Western Hub Eyes Storage Expansion Prospects in California
Increased gas and electricity price/supply volatility is music
to the ears of natural gas storage developers, and no one is
whistling louder these days than two firms sinking their investment
dollars into depleted gas fields in California: Western Canada's
Alberta Energy Company, developer of the state's first merchant
underground storage project, Wild Goose Storage, in a depleted gas
reservoir 50 miles north of Sacramento; and Western Hub Properties,
the Texas-based developer that will begin construction of the
first of two new storage projects in the state by the end of March.
Although delayed in finalizing all of its local permits, Western
Hub will begin construction on its Lodi Storage Project south of
Sacramento by the end of March, according to its California project
manager Jim Fossum. It has selected a location for a similar
project in the southern half of the state, Wheeler Ridge Hub, which
is expected to start construction by the end of 2002 and be
connected with four different transmission pipeline systems.
Following the completion of its most successful open season yet,
garnering long-term four- and five-year contracts for the first
time, Wild Goose's Canadian backer said last Friday that it is
looking at expanding the field and linking it to the Pacific Gas
and Electric Co. backbone transmission pipeline network over the
next three years. Alberta Energy also is taking over storage in
Oklahoma, too, betting that in the heated energy markets storage
might be a preferable alternative to large pipeline expansions.
"We had a reasonably good year for ourselves and our customers,"
said Paul Amirault, Alberta Energy's vice president for business
development. "The open season attracted long-term contracts for as
much capacity as we were comfortable selling and at prices much
better than in previous years. The environment has certainly
translated into an early contracted facility at good prices. Market
area storage is worth something and this market situation in
California could last for some time.
"So I don't think it is any secret that we are evaluating an
expansion at the moment. But it would take some time both for the
regulatory process and for building a 20 to 25-mile pipeline to the
PG&E backbone. That is a more significant endeavor."
Wild Goose, with 14 Bcf of working capacity, 200 MMcf/d
withdrawal and 80MMcf/d injection, currently is only connected
through a relatively small-diameter pipeline to PG&E's local
transmission system. "It provides a constraint on how much gas we
can handle at our facility," Amirault said. "The most likely time
frame to bring that online would be the spring of 2004, although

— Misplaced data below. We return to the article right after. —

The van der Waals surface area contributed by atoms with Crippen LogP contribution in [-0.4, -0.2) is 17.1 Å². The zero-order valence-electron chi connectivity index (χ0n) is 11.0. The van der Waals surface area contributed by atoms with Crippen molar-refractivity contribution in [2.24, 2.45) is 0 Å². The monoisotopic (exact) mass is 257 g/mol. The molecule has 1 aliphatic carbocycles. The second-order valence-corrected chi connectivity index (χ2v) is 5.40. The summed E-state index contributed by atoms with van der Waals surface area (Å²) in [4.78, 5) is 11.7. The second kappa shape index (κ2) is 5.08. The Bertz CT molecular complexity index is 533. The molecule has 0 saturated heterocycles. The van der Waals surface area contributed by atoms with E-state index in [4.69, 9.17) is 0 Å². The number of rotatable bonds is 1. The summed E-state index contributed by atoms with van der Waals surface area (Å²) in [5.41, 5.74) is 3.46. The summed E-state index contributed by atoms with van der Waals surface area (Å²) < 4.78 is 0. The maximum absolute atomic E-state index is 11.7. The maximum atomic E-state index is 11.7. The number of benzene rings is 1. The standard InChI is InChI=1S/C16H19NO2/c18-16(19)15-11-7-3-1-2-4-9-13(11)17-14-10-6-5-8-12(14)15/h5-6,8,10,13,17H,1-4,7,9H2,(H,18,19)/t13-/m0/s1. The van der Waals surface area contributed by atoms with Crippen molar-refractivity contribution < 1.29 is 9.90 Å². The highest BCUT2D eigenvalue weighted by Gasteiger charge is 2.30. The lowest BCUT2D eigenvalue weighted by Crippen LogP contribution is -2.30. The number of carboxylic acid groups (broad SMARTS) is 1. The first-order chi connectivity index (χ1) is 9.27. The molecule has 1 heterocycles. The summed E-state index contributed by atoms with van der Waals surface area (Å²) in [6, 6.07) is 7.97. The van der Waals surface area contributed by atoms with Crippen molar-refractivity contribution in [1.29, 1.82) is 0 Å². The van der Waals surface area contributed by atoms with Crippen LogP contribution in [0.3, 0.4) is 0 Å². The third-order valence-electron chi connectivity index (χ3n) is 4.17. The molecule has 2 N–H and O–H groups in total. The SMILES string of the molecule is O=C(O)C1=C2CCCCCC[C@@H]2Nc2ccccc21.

that could be sped up by taking some risks by pre-ordering
equipment, pipe, etc. We think it is certainly going to be needed,
but the trick is to make sure customers see this as the proper
Amirault said in today's volatile energy markets storage
developers could make a case that their projects are more
economically viable than interstate transmission pipeline
expansions. "We think storage makes a lot more sense than building
a lot more pipe back to supply basins. It gives you better usage of
the existing pipe," he said, adding that in recent years the
PG&E transmission system in northern California, for example,
has averaged only 85% load factor on a year-round basis.
"If you add more storage at the end of those pipes, you can
increase the average load factor by just five percent and get a
whole bunch more customers."
Alberta Energy continues to look for other possible sites in the
western U. S. for developing new storage projects, but it has yet
to find anything better (in California) than expanding Wild Goose
and/or buying existing fields like the 15 Bcf (working capacity)
Manchester Gas Facility in Oklahoma, which Alberta is in the
process of purchasing. "This is an indication that where we can
find an attractive facility, we will step in and buy it," Amirault
Western Hub's facilities are designed as "multi-turn" storage
projects in which a minimum of 500 MMcf/d of gas can be withdrawn
or injected, Fossum said. Lodi is designed for 12 Bcf of working
capacity. The still-to-be-designated and certificated Wheeler Ridge
Hub would have 9 Bcf of working capacity in the first of a
three-phase build up toward 20-25 Bcf capacity, he said.
"It's an easy one from an engineering standpoint, although the
reservoir analysis is still being completed," Fossum said. An
application to state regulatory authorities is expected "in the
next few months," he said. The transmission interconnections
envisioned for Wheeler Ridge Hub include Kern River, Mojave,
PG&E and Southern California Gas pipelines.
Richard Nemec, Los Angeles